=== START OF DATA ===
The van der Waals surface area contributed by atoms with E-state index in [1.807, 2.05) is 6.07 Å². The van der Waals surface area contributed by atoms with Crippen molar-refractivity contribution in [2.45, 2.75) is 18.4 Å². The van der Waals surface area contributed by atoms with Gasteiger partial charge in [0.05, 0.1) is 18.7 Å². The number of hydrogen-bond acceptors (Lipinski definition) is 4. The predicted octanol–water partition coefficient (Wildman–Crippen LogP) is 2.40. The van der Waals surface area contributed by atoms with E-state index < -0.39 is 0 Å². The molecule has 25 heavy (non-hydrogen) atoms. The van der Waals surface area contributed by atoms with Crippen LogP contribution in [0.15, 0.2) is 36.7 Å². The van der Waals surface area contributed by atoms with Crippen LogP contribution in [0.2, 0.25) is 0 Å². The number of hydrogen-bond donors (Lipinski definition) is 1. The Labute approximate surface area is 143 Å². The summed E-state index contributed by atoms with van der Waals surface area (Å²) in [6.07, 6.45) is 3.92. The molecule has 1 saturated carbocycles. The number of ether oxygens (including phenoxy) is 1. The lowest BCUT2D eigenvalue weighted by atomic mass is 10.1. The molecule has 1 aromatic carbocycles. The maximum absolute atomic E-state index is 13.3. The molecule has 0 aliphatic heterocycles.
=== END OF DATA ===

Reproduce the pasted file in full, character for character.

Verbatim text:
The van der Waals surface area contributed by atoms with E-state index in [1.807, 2.05) is 6.07 Å². The van der Waals surface area contributed by atoms with Crippen molar-refractivity contribution in [2.45, 2.75) is 18.4 Å². The van der Waals surface area contributed by atoms with Gasteiger partial charge in [0.05, 0.1) is 18.7 Å². The number of hydrogen-bond acceptors (Lipinski definition) is 4. The predicted octanol–water partition coefficient (Wildman–Crippen LogP) is 2.40. The van der Waals surface area contributed by atoms with E-state index < -0.39 is 0 Å². The molecule has 25 heavy (non-hydrogen) atoms. The van der Waals surface area contributed by atoms with Crippen LogP contribution in [0.15, 0.2) is 36.7 Å². The van der Waals surface area contributed by atoms with Crippen LogP contribution in [0.2, 0.25) is 0 Å². The number of hydrogen-bond donors (Lipinski definition) is 1. The Labute approximate surface area is 143 Å². The summed E-state index contributed by atoms with van der Waals surface area (Å²) in [6.07, 6.45) is 3.92. The molecule has 1 saturated carbocycles. The number of ether oxygens (including phenoxy) is 1. The lowest BCUT2D eigenvalue weighted by atomic mass is 10.1. The molecule has 1 aromatic carbocycles. The maximum absolute atomic E-state index is 13.3. The molecule has 0 aliphatic heterocycles.